Since I started my blog more than a month ago, everything has been about my motherland, Pakistan. I have been writing and posting about Pakistan because I spent my winter break there. In fact, that was the main reason I even started blogging… and don’t worry, there’s plenty more I still have to show everyone about Pakistan.
But today, I am posting about America. The United States of America.
January 16 not only marks the day of my birth, but also the day on which the USA decided to grant my family immigration visas to permanently reside in America.
January 30 marks the day that my family immigrated to the United States 11 years ago.
I can still remember vividly how sad and upset I was to leave my grandparents, aunts, uncles, friends, school, etc. I have never cried so much in my life as I did on that day 11 years ago (and unfortunately there’s photographic and video evidence to prove it).
I was a 9 year old girl who was going to sit on a plane and leave the only world she ever knew so that she could live a “better” life and get a “better” education.
I didn’t understand what any of that meant; how could leaving my home and people be any “better” for me? It’s not like I lived a terrible life in Pakistan; I was very privileged.
I thought my parents were being selfish; maybe it was their dream to live in a foreign country that was modern and had tall buildings and where it snowed and the roads were big and you could meet Cinderella and Big Bird… but it sure wasn’t mine.
I was quite the vocal child. I did everything I could to try to delay us moving to the US. I gave emotional speeches to my parents, I cried at the Embassy, I refused to have my medical done for immigration (I actually faked a panic attack and said I couldn’t breathe and was going to die if the doctor tried to give me one more shot, which caused the doctor to stress out and walk out on me. Since 4 nurses couldn’t control me, they had to have my mom and uncle hold me down as well back up nurses, not to mention that I was screaming and yelling so loud that the entire waiting room had their ears pressed to the door– did I mention I was also very dramatic? and have a huge fear of needles/shots?).
In fact, my picture on my permanent resident card is also of me crying. And no, I was not a cry baby.
Anyhow, despite my feeble yet brave attempts to delay the immigration process we made it to John F. Kennedy Airport, NY on January 30th, 2003. My first impression of America: intimidating. VERY intimidating. I don’t remember what the Customs officer who processed us looked like but I did not want to throw a tantrum or start crying to go back in front of this guy– nope, that would not work. Next, we went to a secondary spot where the atmosphere was completely different. The officer processing us was very nice, infact I remember her because she was very nice. I remember that she brought my sisters and I some of the McDonald’s kids meal toys and food too. (Good people always leave an impression and are hard to forget!)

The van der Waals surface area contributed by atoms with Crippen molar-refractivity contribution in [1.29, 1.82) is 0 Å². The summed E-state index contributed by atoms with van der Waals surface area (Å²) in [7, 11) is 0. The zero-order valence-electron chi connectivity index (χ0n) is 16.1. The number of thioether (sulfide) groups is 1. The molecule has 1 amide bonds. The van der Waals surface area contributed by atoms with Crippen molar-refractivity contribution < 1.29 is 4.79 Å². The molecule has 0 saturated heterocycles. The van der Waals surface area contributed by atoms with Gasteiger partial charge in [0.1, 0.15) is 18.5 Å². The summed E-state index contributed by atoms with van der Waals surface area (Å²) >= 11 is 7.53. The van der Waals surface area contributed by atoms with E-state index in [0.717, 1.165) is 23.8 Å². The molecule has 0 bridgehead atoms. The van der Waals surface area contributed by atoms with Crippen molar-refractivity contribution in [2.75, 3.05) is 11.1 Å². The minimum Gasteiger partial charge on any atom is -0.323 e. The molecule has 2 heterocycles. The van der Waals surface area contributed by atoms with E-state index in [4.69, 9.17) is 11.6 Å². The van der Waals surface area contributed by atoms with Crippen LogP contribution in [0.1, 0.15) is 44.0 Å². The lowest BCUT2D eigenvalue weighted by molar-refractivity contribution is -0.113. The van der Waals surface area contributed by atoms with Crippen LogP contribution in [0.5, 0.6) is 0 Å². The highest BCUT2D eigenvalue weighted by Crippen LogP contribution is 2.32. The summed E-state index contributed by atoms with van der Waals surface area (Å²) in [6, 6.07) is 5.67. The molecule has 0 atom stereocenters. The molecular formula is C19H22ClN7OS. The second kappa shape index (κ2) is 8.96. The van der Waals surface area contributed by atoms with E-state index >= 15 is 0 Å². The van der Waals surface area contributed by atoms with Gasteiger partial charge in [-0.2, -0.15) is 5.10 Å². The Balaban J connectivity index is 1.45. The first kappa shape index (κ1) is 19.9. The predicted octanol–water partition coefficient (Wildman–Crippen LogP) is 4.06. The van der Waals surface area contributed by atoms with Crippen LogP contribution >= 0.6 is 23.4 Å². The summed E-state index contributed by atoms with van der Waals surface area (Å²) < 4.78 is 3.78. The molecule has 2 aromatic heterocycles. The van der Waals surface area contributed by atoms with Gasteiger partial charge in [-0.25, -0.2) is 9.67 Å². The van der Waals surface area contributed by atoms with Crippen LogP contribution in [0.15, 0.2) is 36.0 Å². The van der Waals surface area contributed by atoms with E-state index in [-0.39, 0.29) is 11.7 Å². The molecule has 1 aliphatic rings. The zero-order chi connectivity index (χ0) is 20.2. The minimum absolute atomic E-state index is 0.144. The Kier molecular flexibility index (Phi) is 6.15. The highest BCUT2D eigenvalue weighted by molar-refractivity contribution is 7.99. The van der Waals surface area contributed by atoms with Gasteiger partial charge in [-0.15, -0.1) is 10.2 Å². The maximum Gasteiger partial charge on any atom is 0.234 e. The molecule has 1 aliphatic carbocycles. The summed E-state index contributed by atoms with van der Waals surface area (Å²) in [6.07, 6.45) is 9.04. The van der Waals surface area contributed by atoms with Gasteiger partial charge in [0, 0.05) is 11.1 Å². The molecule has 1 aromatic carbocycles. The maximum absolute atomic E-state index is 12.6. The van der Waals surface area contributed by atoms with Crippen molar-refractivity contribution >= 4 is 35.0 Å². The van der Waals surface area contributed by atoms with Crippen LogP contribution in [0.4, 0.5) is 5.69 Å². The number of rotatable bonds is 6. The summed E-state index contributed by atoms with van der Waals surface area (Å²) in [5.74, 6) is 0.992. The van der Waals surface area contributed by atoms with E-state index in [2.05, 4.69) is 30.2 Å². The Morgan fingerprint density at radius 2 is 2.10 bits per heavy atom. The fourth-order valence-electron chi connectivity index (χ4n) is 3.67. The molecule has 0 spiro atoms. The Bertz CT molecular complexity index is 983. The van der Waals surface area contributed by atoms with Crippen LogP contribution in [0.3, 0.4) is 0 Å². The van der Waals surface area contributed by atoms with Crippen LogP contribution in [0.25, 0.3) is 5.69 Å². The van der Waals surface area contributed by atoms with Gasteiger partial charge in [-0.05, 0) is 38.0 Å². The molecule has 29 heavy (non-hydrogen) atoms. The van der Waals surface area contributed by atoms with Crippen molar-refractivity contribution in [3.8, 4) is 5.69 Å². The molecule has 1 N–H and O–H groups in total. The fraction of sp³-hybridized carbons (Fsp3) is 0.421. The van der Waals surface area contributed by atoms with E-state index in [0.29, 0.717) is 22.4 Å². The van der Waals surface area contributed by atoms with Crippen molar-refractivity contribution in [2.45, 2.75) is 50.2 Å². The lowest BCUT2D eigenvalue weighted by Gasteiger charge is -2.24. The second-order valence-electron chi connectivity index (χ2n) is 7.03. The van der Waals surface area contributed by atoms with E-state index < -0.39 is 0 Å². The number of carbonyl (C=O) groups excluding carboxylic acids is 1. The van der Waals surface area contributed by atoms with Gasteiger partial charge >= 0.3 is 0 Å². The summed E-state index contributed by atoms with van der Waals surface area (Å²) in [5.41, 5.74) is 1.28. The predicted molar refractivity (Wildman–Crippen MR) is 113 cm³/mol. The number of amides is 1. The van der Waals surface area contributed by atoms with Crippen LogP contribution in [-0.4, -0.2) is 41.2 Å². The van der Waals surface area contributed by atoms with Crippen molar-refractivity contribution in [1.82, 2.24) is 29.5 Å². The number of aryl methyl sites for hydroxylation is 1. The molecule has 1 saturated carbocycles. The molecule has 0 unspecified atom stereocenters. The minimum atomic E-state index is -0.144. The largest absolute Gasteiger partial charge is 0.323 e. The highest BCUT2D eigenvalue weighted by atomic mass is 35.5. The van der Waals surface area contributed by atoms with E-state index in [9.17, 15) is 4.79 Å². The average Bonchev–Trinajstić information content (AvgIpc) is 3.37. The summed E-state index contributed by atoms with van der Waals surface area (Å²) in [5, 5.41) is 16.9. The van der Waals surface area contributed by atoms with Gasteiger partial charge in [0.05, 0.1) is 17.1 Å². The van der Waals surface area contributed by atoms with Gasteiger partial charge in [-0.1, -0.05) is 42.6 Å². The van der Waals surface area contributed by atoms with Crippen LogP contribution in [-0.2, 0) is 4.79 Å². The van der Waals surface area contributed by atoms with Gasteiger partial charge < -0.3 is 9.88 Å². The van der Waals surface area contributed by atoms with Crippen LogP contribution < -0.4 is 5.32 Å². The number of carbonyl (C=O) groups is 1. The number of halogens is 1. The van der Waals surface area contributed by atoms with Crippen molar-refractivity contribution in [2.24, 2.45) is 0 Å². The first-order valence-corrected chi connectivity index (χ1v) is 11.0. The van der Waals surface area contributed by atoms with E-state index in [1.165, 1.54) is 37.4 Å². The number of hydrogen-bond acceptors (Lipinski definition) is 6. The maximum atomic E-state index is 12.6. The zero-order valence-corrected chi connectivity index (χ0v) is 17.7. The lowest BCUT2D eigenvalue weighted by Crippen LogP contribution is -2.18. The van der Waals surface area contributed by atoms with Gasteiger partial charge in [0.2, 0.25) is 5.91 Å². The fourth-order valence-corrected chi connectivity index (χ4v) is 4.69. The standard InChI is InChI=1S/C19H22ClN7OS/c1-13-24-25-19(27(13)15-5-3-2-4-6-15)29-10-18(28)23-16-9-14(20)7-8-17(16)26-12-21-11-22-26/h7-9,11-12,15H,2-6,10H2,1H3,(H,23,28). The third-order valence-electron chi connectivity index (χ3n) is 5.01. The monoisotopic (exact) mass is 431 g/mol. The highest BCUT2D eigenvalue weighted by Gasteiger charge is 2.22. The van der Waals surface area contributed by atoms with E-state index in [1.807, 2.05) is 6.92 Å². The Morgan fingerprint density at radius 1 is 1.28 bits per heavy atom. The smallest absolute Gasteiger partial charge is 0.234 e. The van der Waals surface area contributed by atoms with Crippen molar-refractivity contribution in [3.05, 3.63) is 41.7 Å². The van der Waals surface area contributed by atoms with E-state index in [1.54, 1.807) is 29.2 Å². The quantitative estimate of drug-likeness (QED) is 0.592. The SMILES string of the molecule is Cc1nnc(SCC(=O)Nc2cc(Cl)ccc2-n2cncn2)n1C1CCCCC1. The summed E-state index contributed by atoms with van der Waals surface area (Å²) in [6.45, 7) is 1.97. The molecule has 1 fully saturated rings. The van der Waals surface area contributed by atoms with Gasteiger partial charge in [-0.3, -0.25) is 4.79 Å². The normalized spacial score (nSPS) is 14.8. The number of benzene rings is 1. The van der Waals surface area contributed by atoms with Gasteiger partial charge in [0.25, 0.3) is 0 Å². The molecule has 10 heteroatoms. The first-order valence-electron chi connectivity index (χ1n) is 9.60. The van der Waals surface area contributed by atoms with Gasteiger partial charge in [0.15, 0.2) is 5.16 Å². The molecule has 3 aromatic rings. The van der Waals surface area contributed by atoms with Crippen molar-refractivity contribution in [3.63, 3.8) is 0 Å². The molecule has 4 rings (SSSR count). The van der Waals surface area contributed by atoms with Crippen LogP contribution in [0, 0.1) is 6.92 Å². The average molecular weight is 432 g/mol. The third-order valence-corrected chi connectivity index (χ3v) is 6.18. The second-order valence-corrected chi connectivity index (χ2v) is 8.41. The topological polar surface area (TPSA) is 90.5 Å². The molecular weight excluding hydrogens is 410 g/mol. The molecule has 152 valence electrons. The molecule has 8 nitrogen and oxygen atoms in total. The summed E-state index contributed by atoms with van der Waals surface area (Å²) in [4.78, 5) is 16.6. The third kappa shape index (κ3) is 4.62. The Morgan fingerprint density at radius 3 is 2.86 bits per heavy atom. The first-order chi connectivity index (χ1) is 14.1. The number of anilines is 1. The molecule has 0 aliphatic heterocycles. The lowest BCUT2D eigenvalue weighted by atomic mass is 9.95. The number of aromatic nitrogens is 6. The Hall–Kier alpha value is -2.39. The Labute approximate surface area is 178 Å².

So, at this point America was starting to be not so bad. When we left the airport and got in the car, I, for some reason, didn’t feel like I was in a foreign land. I felt like I had been in America for ages. Because it was late January, there was snow on the ground and that was the coolest thing ever (pun intended). My uncle was driving us from New York to our home in Virginia. The ride was so long so we stopped at a rest stop on the way back. Here I had my second impression of the USA: there’s a lot of food places and people like to eat.
Third impression: there’s a lot of different kind of people, different kinds of language, different kinds of dressing, etc.
Even though I was very reluctant to come to the United States because it is difficult to change homes, languages, cultures, and countries, I consider myself very lucky to be living here. It took me a while to finally accept that America was my new permanent home, but when I did I understood why my parents made the choice they did.
There is no doubt that living in America has given me better education and more opportunities that anywhere else in the world. There is no doubt that America has given me freedoms, as a citizen, as a woman, as a minority, and as a youth, that not many countries can give me. And because of that I am thankful to be living in the United States.
My parents always taught me one thing: to respect and be loyal to those who have been good to you and America has been good to me. Like my mom always says, America has given us a home, education, food, and jobs and we should never forget that. And that is why I took the oath to become a citizen of the United States.
Pakistan is where I was born and I will always have a connection to it. I will always love going there and love being Pakistani and I am very proud of my heritage. But now, 11 years later, I have spent more time in the US and am a Citizen and I am proud to be an American.
I am proud to be an American-Pakistani.
I think that I get the best of both worlds.
New York City Skyline, August 2012
Camera: iPhone 5
All photos shown were taken by me. All photos are the property of wanderingderwish.wordpress.com.